Whaley Bridge Amenity Society

Registered Charity No. 500862

National Planning Policy Framework — Consultation Response


Whaley Bridge is a small town in the High Peak of Derbyshire. Its population is about 7,000. The Local Planning Authority is High Peak Borough Council. For a small area of the town lying within the Peak District National Park, planning is administered by the Peak Park National Planning Authority from its administrative centre in Bakewell.

Whaley Bridge Amenity Society (the ‘Society’) was formed in the late 1960s. The Objects of the Society are:

Upon the reorganisation of local government in 1974, High Peak Borough Council was created and Derbyshire County Council’s responsibilities with regard to planning, and other services, were amended. Since then, our Society has played a prominent role within the communities of High Peak in responding to public consultation by both High Peak Borough Council and Derbyshire County Council, including:

Our Society comments on planning applications within the Parish of Whaley Bridge that are relevant to our Objects, sometimes supporting an application, sometimes opposing it, sometimes seeking to secure conditions on a consent to ameliorate the ‘harm’ consequent upon the proposed development.

Our Society has participated in many Planning Appeals over the last four decades. It has played a leading role in the development of, and maintenance of the integrity of, the Public Rights of Way network. It helped to secure the ‘listing’ of several of the two dozen Listed Buildings within the Parish. It led the campaign for the creation of the Whaley Bridge Conservation Area and helped to identify the relevant area. It has participated in the two subsequent Whaley Bridge Conservation Area Character Assessments.

National Planning Policy Framework (NPPF) Consultation Response:

There should be a simplified national (ie across England) planning policy framework, but one through which communities are enabled to take a stronger lead in securing the long term public interest in the development and use of land. It should not be simply, nor primarily, a tool for economic growth.

The current presumption against inappropriate development inside the Green Belt should be retained. Indeed, greater protection should be considered for Green Belt areas, National Park areas and other specially designated areas. We welcome, in principle, Local Green Space designations.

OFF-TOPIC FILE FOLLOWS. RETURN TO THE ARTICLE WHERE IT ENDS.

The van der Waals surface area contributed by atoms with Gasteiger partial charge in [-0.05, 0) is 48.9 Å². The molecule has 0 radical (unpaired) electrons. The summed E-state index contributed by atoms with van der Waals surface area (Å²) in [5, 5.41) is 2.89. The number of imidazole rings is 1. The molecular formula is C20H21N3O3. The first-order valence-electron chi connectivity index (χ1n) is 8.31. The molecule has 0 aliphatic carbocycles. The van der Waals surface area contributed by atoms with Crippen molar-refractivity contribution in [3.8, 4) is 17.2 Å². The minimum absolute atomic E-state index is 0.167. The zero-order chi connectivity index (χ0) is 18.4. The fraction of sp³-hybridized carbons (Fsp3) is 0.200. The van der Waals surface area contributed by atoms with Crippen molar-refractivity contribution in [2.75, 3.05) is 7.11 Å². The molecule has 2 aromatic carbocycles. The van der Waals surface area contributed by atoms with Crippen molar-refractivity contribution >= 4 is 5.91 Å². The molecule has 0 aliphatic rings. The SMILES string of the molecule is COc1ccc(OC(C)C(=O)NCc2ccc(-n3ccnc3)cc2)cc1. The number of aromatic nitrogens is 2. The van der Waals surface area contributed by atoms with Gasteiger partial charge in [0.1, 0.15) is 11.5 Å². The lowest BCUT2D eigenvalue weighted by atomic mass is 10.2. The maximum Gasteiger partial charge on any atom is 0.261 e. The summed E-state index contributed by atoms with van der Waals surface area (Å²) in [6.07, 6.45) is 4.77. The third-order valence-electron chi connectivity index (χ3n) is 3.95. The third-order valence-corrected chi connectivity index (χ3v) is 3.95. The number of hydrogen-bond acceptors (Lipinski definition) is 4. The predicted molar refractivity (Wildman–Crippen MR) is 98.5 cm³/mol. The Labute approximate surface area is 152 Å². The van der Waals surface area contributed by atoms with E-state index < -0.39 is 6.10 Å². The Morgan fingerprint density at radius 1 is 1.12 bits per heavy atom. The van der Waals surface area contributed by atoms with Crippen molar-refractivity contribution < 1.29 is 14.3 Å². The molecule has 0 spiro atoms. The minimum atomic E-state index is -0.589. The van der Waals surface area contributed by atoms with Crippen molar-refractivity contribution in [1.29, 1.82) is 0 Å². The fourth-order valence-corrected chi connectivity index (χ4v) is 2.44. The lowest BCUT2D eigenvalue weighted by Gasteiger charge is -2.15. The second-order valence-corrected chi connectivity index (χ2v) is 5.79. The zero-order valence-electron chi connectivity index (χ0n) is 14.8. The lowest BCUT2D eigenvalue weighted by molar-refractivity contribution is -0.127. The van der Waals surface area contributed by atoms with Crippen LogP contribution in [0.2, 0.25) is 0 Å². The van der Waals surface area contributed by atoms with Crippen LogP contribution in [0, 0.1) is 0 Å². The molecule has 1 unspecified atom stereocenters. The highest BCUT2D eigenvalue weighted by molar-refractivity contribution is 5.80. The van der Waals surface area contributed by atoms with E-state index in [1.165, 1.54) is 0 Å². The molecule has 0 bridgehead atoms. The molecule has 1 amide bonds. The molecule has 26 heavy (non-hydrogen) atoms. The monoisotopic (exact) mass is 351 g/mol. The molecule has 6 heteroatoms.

The ‘brownfield first’ policy should be retained so that previously developed land, where it exists, is normally used to meet development needs before ‘greenfield’ sites.

There should be effective integration of transport planning and land use planning; otherwise, development will fail to be ‘sustainable’. ‘Sustainable development’ should be redefined so that the environmental (and climate change) consequences of all development are given greater weight; indeed, all development should be environmentally sustainable. Development should be ‘plan-led’. A planning application that is not in conformity with the Local Development Plan should normally be rejected unless there is strong evidence that the local community has been specifically consulted and on balance is supportive.

There is a long-standing need for more housing provision, and in particular for more affordable housing provision for those unable to access fit-for-purpose market housing of a decent standard. It is unclear that S106 agreements, New Homes Bonus and Community Infrastructure Levy (CIL) arrangements will be able to address these needs, and to fund necessary associated infrastructure improvements, in any significant way. Robust and up-to-date Housing Needs Assessments should be in place, and should be a core component of each Local Development Plan.

Whilst the NPPF appears at first sight to retain the spirit of Planning Policy Statement 5 (PPS5) by protecting the nation’s heritage assets, and this is welcomed, there is concern that it should not be weaker in any detailed respect, nor in its interpretation.

It is recommended that provision is made for ‘transitional’ arrangements for Local Planning Authorities, whose successor Local Development Plan has not received Secreatary of State approval at the time that the NPPF comes into force.

It is noted that paragraph 75 states that the 'long term' (undefined) protection of employment land or floor space should be avoided.  In an area (such as Whaley Bridge) where land suitable for employment is in short supply this would be imprudent and would contradict the general thrust of the NPPF, which encourages economic development. (See particularly paragraph 81.)

Prepared by: Cllr. John A T Pritchard (Chairman: Whaley Bridge Amenity Society)

14th October 2011

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